I was wondering how you'd characterise Scorpius when I was going on about the difficulty I'd had figuring out how to do so in my response to your review. I like the fact you've placed him in Hufflepuff. That leads to all kinds of speculation as to what he might be like.
And I'm now wishing I could read a spin-off of this about your Albus, Rose and Scorpius starting Hogwarts, but I guess you have more than enough to be writing. Both Albus and Scorpius sound like really interesting characters.
Hmm, I wonder why Hugo thinks he'll end up in Hufflepuff and if he actually will.
Love the idea that the Muggle world deals with some disabilities better than the wizarding world does. Your explanation makes sense, as the wizarding world DOES seem to work off the assumption that everything can either be solved by magic or should else just be dismissed, like its treatment, or lack of treatment of many of those suffering mental illness. Of course, we don't know exactly what happens, but there seems to be little effort made to cure people like Gilderoy Lockhart or Neville's parents; it seems to be more about containing them and protecting them from any kind of physical risk.
I LOVE Hugo's responses to the question about which question has no answer.
Those riddles get progressively more difficult to think up the more of them you have to invent.
And actually his description of Hogwarts makes me realise how difficult it would be for him there. Everything moves around so much, he wouldn't be able to remember where it is and wouldn't be able to see how it'd changed.
Yikes, Hugo's thoughts about how everybody'd be better off without him are getting concerning. Those are pretty dark thoughts.
Baked apple. That was one of the first things I made in cookery class when I was only a little older than Hugo. We started learning to cook in our second last year of primary school, which would be equivalent to the last year of primary for ye, I think. I'd have been nearly 11. I don't think I'd ever even HEARD of baked apples before that.
I think it's a bit unfair of Ginny to try and pressurise Harry into living at Godric's Hollow. It's surely something he needs to be comfortable with.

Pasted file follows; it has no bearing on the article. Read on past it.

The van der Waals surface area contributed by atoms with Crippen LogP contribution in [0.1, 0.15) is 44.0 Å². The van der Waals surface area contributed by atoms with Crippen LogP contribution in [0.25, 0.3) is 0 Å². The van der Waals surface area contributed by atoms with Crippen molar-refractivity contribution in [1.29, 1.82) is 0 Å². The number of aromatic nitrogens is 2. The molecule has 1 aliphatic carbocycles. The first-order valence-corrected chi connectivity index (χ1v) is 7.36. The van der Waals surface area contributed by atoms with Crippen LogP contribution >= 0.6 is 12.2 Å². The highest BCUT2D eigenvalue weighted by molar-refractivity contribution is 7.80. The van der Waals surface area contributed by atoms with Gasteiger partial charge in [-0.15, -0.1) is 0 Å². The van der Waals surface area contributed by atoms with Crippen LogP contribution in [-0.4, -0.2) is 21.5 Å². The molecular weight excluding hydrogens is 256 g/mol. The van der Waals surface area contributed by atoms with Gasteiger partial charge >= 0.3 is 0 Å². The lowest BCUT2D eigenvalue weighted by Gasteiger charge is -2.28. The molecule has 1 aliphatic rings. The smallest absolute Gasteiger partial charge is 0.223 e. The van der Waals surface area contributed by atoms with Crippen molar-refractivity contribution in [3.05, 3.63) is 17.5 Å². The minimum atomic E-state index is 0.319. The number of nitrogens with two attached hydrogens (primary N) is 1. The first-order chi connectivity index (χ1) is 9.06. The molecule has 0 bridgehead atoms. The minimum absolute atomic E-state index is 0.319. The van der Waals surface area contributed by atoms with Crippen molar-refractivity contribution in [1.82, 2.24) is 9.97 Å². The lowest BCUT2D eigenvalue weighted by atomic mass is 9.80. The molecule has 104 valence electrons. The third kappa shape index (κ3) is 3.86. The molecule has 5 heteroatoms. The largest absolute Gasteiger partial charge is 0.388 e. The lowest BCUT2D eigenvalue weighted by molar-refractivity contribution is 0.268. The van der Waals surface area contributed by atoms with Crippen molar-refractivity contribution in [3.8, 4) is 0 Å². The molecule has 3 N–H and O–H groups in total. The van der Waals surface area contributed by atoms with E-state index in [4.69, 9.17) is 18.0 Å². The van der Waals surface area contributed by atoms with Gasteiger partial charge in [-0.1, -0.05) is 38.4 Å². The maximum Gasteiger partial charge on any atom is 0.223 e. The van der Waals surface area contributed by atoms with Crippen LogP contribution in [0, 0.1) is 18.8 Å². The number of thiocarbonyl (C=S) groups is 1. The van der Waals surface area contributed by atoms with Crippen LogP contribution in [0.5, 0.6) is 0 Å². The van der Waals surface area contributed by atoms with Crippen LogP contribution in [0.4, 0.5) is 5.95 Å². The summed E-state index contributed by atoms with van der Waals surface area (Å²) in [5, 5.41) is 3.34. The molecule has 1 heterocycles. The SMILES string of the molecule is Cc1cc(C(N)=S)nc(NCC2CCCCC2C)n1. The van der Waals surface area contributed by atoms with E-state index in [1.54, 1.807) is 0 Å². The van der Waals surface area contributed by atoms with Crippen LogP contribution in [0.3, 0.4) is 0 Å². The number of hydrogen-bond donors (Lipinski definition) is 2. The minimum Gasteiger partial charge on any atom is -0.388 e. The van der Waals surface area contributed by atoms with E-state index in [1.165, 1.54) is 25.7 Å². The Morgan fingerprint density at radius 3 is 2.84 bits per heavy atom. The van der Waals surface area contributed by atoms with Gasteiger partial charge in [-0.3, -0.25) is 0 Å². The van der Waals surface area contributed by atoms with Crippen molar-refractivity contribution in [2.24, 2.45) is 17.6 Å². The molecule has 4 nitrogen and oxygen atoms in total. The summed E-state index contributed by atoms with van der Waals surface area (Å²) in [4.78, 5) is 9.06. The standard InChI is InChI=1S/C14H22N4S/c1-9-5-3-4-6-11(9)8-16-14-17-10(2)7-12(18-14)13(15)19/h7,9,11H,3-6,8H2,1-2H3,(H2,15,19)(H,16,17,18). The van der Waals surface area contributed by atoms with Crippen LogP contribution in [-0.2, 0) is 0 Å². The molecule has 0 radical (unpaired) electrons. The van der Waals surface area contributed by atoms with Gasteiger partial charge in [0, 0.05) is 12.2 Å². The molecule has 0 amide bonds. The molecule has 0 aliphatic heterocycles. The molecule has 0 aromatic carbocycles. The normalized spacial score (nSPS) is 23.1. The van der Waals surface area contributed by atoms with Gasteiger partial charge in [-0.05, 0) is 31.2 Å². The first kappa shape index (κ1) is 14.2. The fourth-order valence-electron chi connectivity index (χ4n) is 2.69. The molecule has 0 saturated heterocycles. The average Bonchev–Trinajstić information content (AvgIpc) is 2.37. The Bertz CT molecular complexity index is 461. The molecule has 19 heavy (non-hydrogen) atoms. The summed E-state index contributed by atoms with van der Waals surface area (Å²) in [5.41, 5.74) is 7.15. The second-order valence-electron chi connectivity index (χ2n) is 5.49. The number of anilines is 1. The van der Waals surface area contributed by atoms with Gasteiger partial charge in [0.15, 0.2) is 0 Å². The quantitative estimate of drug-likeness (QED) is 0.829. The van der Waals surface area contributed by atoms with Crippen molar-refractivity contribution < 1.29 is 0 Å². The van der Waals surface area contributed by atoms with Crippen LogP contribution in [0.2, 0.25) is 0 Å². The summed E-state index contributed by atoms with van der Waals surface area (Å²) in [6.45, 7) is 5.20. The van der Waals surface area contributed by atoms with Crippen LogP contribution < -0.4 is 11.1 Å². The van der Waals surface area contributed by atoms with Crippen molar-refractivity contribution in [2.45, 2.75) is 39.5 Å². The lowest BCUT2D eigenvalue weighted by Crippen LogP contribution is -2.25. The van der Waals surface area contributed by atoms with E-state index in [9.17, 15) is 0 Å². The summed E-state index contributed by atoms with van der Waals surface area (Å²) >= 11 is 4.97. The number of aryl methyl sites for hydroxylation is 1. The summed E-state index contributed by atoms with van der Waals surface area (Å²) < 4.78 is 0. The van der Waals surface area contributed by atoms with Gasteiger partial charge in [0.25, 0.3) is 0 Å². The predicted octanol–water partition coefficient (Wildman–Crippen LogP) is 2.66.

And I still think it's awfully sad the way kids in the wizarding world go away to school AT THE AGE OF ELEVEN and only go home for fairly short holidays. Even at COLLEGE, pretty much everybody I knew at least went home for weekends and we were all adults or pretty close.
*laughs* The comment about the security risk of Quidditch is rather timely for me, as a short while ago, there was a fuss here about security at a G.A.A. match. It was seen as insulting to the supporters, as if they were expecting trouble, though they said it was just because of the crowds.
You've written that they are bickering about "who's career is more active." I think it should be "whose" because it's not short for "who is" in that context.
Also there are a couple of sentences when Ron is being criticised for eating too much that I'm not sure whether Hermione or Ginny said. I guess it doesn't really matter anyway, but I'd like to be clearer who's speaking.
Snuffles!? *laughs* Yes, I think Sirius would be amused by that.
Author's Response: I've got a bit of character for all of them. I'm kind of thinking that when Hugo makes it to Hogwarts, I'm going to change the style (person and tense) so that I can do POV switches and not just work from Hugo's perspective. Then they'll all feature. The overarching plot is taking shape in my head, but of course I've got this novel to finish and probably one for next "year" to write before I get there!
Hugo thinking he'll end up in Hufflepuff is due to the stereotype of Hufflepuff being the leftovers - while his parents (Hermione especially) constantly tell him that it's about being hardworking and loyal, he thinks he'd be there because he's disabled and not good enough for any other House. As to whether he ends up there or not... I do know now, but I only decided when I got to about chapter 15.
You love them? I like them, but they also show his kind of self-hate/self-pity (and the fact that he can get a bit morbid sometimes). And yes, I could imagine them getting very hard to think up! I spent long enough on that one (and that was knowing that I wanted Hugo to give an answer like that).
He has mood swings. Major ones. And when he's miserable, he gets into a lot of self-hate. He's really happy sometimes, but he does descend into very dark thoughts.
We have baked apple a lot! But now instead of coring the apples and stuffing them with fruit and sugar we just quarter and core them and sprinkle the sugar on top. It's easier, and it always explodes anyway!
It is unfair. I had a bit of a fight with that bit of the chapter, but Ginny doesn't mean to be unfair. She's trying to help him, just doesn't understand fully how he feels. And Harry works himself up about it, so it's not just her being overly demanding, but she doesn't really get how hard it is for him. And she's a very determined woman when she sets her mind on something.
Yes, I think it's sad. I know you've got that as a huge theme in your own next-gen. I feel it's actually worst for muggle-born students, as they're going to this whole new world at the age of 11 and suddenly everything's changing and they only have a few months to get used to the prospect of leaving home. And they're not just leaving home but having to figure out everything all at once about this world they didn't even know existed. And their parents get very little choice about whether they send their children or not.
Thank you for pointing those out. I will genuinely go and fix them now! (Usually I think about it and decide it's not worth bothering, but I've actually got some pride in this story!)
Haha yes, I think he would like it a lot.